[This post is part of The Christian Faith series]
And so now we come to section five of Michael Horton’s The Christian Faith. Having actually finished the book at this point, I will say the second half of the book (chapters 14-29) is much stronger and well developed than the first part. In a way this is not all that surprising since these last sections (covering Christology, Soteriology, Ecclesiology, and Eschatology) are clearly drawing on Horton’s strengths as well as his previous work.
I’m going to keep the remaining posts shorter and focus chapter by chapter. This last half of the book is not without difficulties, but I found much to commend and overall found Horton’s discussions balanced as well as practical.
That being said, perhaps the biggest issue with chapter 17 has to do with its organization. Not so much in terms of the information but in the presentation of the outline. The chapter starts with a heading numbered Roman numeral one, but there is no corresponding number two. I am wondering if this is intentional because it seems like something that would be hard to slip past an editor. At any rate, it seems pointless to have a point one if you lack a point two. Point one then should have been the chapter title and points A, B, and C under it could have been Roman numerals I, II, and III.
This really just seems symptomatic of the overall lack of an underlying analytic outline, but this is perhaps the most obvious manifestations of it. But, for this to be the biggest drawback of the chapter is an improvement on some of the previous material.
Just so we point out at least one footnotes folly, on pg 573 he cites Berkhof as following Hodge in a certain distinction, and then footnotes it, and quotes from Berkhof in the footnote, but gives no page number. I didn’t feel like running it to ground. I doubt Horton is misquoting Berkhof, but it is at least an issue to correct before a possible second edition.
As to actual content, this chapter is focused mainly on unpacking the ordo salutis. As noted in the last section, Horton is much more overtly reliant on Scripture in making his arguments (from here out). Not that he wasn’t before, but it seems like from this point on Horton is much more dependent on exegetical work, creeds, confessions, and thankfully Calvin. I think then part of what I liked about this chapter is that I didn’t feel like Horton was trying to show us all the contemporary authors he is in dialogue with, but rather was working hard to build from Scripture the doctrines of effectual calling, regeneration, conversion, faith and repentance.
As a general observation, I think much of the discussion on ordo salutis is susceptible to the criticism John Frame leveled against logical orders in theology, specifically in reference to the divine decrees (although he directly mentions the ordo, see his DKG). Basically, the argument is that there are multiple types of logical orders and when construing the events associated with a Christian’s coming to faith, it is hard, if not exegetically impossible to specify in what ways each things stands in logical relation to the next in a particular order.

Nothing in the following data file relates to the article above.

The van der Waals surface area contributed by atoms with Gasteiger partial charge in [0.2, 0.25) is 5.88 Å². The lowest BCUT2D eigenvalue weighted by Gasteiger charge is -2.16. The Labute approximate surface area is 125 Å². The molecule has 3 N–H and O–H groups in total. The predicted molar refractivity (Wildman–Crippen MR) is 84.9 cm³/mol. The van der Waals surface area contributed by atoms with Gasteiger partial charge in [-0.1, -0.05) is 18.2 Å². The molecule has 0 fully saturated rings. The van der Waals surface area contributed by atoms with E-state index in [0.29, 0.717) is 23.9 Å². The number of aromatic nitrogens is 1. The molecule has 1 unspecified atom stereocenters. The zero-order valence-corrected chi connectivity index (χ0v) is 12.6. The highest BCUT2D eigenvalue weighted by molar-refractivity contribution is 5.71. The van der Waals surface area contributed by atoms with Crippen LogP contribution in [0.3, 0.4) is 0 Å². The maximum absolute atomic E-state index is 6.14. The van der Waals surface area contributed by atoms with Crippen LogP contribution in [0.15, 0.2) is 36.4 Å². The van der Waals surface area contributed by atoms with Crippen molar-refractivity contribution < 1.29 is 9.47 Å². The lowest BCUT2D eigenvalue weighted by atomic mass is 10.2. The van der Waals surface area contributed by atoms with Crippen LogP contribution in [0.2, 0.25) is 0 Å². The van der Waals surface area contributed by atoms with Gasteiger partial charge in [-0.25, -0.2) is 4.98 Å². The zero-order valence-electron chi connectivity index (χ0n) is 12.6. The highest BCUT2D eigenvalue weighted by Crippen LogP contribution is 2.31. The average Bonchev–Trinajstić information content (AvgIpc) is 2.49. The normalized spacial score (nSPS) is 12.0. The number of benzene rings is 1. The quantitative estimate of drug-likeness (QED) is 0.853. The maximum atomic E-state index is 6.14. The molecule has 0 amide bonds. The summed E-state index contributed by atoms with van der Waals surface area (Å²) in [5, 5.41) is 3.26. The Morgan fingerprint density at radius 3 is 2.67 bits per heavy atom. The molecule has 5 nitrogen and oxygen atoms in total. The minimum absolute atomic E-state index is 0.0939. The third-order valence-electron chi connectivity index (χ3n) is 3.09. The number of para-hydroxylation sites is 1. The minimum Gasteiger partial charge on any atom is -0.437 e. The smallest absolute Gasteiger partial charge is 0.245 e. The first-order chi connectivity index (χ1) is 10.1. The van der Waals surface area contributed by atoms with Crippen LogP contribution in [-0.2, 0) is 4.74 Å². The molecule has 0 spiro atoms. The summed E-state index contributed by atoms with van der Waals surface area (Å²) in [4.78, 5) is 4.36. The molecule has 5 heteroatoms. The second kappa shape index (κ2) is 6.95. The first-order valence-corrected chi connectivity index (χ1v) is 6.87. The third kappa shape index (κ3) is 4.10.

So for instance, which comes first logically, regeneration or repentance? Well, it depends on what kind of logical relation you mean, one of which can be a temporal relation. In fact, most logical relations are in some way temporal which is why simultaneous actions can be hard to construe in a logical order (whatever one may mean by that). In Horton’s analysis, he makes effectual calling and regeneration simultaneous and in some respects the same event (he notes that the terms were used interchangeably at one point, see specifically pt 6, discussion from 572-575). He then distinguishes this from conversion. Horton makes regeneration a point in time event and suggests conversion is a process (I’ll come back to this in another post). I think this can be confusing to some, but I would agree with his general point. We tend to talk about conversion and regeneration as if they were synonymous, but that isn’t really the case.
In the end, I think Horton does a great job with the content of this chapter. From here on out, Horton starts reading more systematic-like and I’ve found the later part to be much more of an enjoyable read than the first part was. Hopefully much needed revisions will bring the earlier chapters into line and make this work a much stronger presentation of the Christian faith.